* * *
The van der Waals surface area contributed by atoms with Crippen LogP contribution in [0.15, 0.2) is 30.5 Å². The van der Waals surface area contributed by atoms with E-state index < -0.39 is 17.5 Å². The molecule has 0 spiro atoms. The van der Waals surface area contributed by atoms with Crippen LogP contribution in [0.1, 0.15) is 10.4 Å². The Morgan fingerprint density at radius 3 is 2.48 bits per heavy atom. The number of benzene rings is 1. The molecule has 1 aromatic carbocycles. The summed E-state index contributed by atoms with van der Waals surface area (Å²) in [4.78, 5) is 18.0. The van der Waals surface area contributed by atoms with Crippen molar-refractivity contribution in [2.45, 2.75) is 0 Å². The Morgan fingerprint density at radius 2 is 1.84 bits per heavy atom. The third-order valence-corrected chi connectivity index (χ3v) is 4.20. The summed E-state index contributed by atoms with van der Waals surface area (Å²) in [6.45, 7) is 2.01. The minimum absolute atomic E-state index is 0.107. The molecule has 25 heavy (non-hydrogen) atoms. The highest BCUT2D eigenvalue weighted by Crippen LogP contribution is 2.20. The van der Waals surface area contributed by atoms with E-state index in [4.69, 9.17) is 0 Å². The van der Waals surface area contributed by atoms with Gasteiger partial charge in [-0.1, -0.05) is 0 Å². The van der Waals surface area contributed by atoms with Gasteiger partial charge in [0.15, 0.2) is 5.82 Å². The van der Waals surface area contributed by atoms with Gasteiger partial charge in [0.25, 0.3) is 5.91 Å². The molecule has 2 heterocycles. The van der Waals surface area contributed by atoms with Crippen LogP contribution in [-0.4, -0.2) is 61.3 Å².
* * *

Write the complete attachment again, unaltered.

The van der Waals surface area contributed by atoms with Crippen LogP contribution in [0.15, 0.2) is 30.5 Å². The van der Waals surface area contributed by atoms with E-state index < -0.39 is 17.5 Å². The molecule has 0 spiro atoms. The van der Waals surface area contributed by atoms with Crippen LogP contribution in [0.1, 0.15) is 10.4 Å². The Morgan fingerprint density at radius 3 is 2.48 bits per heavy atom. The number of benzene rings is 1. The molecule has 1 aromatic carbocycles. The summed E-state index contributed by atoms with van der Waals surface area (Å²) in [4.78, 5) is 18.0. The van der Waals surface area contributed by atoms with Crippen molar-refractivity contribution in [2.45, 2.75) is 0 Å². The Morgan fingerprint density at radius 2 is 1.84 bits per heavy atom. The third-order valence-corrected chi connectivity index (χ3v) is 4.20. The summed E-state index contributed by atoms with van der Waals surface area (Å²) in [6.45, 7) is 2.01. The minimum absolute atomic E-state index is 0.107. The molecule has 25 heavy (non-hydrogen) atoms. The highest BCUT2D eigenvalue weighted by Crippen LogP contribution is 2.20. The van der Waals surface area contributed by atoms with E-state index in [4.69, 9.17) is 0 Å². The van der Waals surface area contributed by atoms with Gasteiger partial charge in [-0.1, -0.05) is 0 Å². The van der Waals surface area contributed by atoms with Gasteiger partial charge in [0.15, 0.2) is 5.82 Å². The van der Waals surface area contributed by atoms with Gasteiger partial charge in [0.25, 0.3) is 5.91 Å². The molecule has 2 heterocycles. The van der Waals surface area contributed by atoms with Crippen LogP contribution in [-0.4, -0.2) is 61.3 Å².